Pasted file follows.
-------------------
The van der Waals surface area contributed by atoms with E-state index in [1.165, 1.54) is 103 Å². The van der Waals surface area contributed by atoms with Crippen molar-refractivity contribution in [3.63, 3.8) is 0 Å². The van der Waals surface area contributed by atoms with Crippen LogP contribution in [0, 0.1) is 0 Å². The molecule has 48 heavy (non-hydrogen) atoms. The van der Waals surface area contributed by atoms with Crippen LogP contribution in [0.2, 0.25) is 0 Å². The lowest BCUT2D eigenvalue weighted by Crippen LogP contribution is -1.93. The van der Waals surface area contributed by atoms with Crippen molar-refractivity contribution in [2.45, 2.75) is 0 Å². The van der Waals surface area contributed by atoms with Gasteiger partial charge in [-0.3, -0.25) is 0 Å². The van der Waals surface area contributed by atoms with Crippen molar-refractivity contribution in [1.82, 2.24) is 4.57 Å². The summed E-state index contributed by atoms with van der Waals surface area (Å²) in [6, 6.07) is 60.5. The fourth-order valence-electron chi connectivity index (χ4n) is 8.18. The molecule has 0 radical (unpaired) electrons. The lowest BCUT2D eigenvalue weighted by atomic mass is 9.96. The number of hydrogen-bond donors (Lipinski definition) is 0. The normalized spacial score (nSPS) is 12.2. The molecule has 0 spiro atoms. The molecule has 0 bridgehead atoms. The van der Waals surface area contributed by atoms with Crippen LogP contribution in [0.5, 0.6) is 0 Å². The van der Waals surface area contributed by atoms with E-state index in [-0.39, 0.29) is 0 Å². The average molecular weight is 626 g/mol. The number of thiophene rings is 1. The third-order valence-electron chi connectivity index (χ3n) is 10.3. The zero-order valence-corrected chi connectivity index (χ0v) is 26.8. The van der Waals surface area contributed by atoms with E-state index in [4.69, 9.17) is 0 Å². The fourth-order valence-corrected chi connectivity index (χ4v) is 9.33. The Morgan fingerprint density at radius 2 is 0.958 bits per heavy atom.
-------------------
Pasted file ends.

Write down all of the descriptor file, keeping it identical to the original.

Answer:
The van der Waals surface area contributed by atoms with E-state index in [1.165, 1.54) is 103 Å². The van der Waals surface area contributed by atoms with Crippen molar-refractivity contribution in [3.63, 3.8) is 0 Å². The van der Waals surface area contributed by atoms with Crippen LogP contribution in [0, 0.1) is 0 Å². The molecule has 48 heavy (non-hydrogen) atoms. The van der Waals surface area contributed by atoms with Crippen LogP contribution in [0.2, 0.25) is 0 Å². The lowest BCUT2D eigenvalue weighted by Crippen LogP contribution is -1.93. The van der Waals surface area contributed by atoms with Crippen molar-refractivity contribution in [2.45, 2.75) is 0 Å². The van der Waals surface area contributed by atoms with Gasteiger partial charge in [-0.3, -0.25) is 0 Å². The van der Waals surface area contributed by atoms with Crippen molar-refractivity contribution in [1.82, 2.24) is 4.57 Å². The summed E-state index contributed by atoms with van der Waals surface area (Å²) in [6, 6.07) is 60.5. The fourth-order valence-electron chi connectivity index (χ4n) is 8.18. The molecule has 0 radical (unpaired) electrons. The lowest BCUT2D eigenvalue weighted by atomic mass is 9.96. The number of hydrogen-bond donors (Lipinski definition) is 0. The normalized spacial score (nSPS) is 12.2. The molecule has 0 spiro atoms. The molecule has 0 bridgehead atoms. The van der Waals surface area contributed by atoms with Crippen LogP contribution in [0.5, 0.6) is 0 Å². The van der Waals surface area contributed by atoms with E-state index in [-0.39, 0.29) is 0 Å². The average molecular weight is 626 g/mol. The number of thiophene rings is 1. The third-order valence-electron chi connectivity index (χ3n) is 10.3. The zero-order valence-corrected chi connectivity index (χ0v) is 26.8. The van der Waals surface area contributed by atoms with E-state index in [4.69, 9.17) is 0 Å². The fourth-order valence-corrected chi connectivity index (χ4v) is 9.33. The Morgan fingerprint density at radius 2 is 0.958 bits per heavy atom.